You can look online for more kids craft ideas.
Your crafts — and even backyard games — can incorporate the genius of kids’ engineering, along with science, technology, art, and math.
Measuring a piece of paper so it’s the perfect size for your handmade card is a hands-on math activity, while decorating it incorporates art.
Adding ingredients and watching the reaction in homemade play dough or slime is definitely science.
Trouble-shooting the rubber band boat to get the greatest propulsion is engineering, as is building an obstacle course out of pool noodles.
Snacks and lunch
Depending on how the length of camp days, you may need snacks.
Decide in advance if parents will supply the snacks for their children or if the host does. Popsicles, popcorn and cut-up fruit and veggies are good options.
Get creative and fill some time by letting the kids make homemade juice popsicles in paper cups.
As with traditional day camps, campers should bring their lunches and drinks and have sunscreen already applied.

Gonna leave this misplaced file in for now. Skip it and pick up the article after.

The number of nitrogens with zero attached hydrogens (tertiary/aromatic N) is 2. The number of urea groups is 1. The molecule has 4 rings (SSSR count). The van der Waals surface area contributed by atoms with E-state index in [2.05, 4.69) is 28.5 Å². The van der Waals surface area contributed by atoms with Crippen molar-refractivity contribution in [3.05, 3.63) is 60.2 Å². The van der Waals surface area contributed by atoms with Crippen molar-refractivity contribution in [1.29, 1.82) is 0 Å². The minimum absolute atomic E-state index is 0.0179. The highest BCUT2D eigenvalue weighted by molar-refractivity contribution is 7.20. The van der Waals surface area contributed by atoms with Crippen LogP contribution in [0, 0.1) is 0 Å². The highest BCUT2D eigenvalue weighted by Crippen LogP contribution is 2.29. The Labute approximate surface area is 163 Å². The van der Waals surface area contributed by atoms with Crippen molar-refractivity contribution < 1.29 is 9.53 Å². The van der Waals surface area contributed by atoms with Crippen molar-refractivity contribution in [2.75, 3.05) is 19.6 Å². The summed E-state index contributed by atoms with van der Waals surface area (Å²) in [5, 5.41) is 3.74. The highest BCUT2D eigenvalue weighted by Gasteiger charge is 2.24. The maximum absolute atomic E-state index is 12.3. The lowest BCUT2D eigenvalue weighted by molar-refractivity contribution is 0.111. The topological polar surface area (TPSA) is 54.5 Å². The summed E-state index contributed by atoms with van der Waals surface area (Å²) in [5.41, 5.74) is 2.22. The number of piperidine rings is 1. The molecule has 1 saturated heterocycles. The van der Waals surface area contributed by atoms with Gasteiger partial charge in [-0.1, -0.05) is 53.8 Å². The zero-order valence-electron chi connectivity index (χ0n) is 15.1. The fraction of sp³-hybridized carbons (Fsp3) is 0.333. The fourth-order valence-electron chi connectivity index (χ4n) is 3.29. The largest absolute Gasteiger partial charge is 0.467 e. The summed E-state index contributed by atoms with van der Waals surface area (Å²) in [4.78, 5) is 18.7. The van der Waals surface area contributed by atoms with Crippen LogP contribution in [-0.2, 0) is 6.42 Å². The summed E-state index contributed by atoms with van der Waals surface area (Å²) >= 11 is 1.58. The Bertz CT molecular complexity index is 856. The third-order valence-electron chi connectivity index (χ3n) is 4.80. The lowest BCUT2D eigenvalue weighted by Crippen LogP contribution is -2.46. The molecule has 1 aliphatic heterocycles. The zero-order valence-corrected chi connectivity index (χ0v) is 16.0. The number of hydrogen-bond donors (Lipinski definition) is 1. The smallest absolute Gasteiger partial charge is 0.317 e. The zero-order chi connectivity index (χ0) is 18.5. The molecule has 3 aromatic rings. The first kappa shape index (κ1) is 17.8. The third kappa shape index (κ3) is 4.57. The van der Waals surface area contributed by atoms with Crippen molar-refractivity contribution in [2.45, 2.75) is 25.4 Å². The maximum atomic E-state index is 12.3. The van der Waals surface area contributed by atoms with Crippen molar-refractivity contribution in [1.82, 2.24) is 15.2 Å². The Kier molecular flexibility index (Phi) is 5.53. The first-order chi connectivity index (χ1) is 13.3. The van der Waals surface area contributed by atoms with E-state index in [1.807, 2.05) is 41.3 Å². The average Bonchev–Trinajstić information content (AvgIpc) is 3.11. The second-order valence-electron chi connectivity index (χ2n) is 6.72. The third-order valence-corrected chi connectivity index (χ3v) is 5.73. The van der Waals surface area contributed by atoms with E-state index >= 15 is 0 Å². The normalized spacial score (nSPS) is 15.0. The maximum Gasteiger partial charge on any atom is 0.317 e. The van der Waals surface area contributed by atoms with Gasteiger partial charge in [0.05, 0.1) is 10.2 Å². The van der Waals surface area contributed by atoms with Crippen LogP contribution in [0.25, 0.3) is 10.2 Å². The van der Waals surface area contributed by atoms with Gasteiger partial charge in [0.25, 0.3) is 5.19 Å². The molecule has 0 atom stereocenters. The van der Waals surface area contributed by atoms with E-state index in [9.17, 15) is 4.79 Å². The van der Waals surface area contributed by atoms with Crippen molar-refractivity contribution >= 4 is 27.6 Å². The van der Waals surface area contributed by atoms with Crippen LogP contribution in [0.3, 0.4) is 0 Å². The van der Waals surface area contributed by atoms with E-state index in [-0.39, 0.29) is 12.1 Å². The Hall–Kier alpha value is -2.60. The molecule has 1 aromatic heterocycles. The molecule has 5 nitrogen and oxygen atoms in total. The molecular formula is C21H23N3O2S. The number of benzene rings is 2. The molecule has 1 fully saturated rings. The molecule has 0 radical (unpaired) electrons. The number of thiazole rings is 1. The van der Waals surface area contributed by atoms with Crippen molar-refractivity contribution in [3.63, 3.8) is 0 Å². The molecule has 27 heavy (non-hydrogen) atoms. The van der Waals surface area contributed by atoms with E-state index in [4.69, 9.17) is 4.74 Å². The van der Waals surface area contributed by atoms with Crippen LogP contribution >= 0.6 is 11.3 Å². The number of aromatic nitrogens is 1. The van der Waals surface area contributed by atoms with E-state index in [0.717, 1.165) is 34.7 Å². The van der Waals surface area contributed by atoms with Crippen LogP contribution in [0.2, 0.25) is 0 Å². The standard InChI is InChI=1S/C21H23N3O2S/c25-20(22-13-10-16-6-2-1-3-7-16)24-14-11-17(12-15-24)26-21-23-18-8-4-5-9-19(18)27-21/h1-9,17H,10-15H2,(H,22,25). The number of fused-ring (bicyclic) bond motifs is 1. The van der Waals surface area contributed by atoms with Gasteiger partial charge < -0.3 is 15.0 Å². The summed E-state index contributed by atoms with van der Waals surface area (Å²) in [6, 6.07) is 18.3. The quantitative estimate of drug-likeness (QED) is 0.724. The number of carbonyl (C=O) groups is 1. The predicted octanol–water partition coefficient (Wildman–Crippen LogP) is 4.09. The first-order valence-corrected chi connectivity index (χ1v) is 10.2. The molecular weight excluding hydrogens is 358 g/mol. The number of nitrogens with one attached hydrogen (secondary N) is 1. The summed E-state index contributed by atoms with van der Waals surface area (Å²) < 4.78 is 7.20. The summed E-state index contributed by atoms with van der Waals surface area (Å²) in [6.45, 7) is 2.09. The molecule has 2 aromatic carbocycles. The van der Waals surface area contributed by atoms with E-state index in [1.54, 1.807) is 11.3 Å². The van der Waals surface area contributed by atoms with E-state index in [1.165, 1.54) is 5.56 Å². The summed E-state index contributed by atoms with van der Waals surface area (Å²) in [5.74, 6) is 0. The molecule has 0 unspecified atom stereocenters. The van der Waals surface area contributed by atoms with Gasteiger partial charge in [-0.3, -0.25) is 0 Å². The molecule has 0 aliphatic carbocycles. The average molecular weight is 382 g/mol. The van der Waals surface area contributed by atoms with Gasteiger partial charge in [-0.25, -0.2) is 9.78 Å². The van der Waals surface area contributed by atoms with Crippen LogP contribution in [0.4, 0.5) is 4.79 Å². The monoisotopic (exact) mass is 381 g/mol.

As a group, decide if you are going to include water games, such as swimming, water guns, or other activities. One parent may not want to pick up a child in damp clothing, so make some guidelines about activities in advance.
Kids may also want to bring hats and swimsuits and towels (in case of sprinkler time).
These inexpensive water toys are simple and fun, and will spin off some of that energy. Let the fun begin!
Camp story time
After the kids have used up some of their energy, a group story time on the lawn is a good time to sneak in some edu-tainment.
Find lively adventure stories and read with enthusiasm, and outdoor story time will become a memorable part of the kids’ summer experiences.
Another summertime craft you could do that would tie in with your summer camp day is to let the kids decorate cardboard boxes like cars and enjoy a “drive-in” movie while you wait for parents to pick them up at the end of the day.
The kids will be kept entertained while they wait and the supervising parent/camp counselor can sit on the couch for a breather!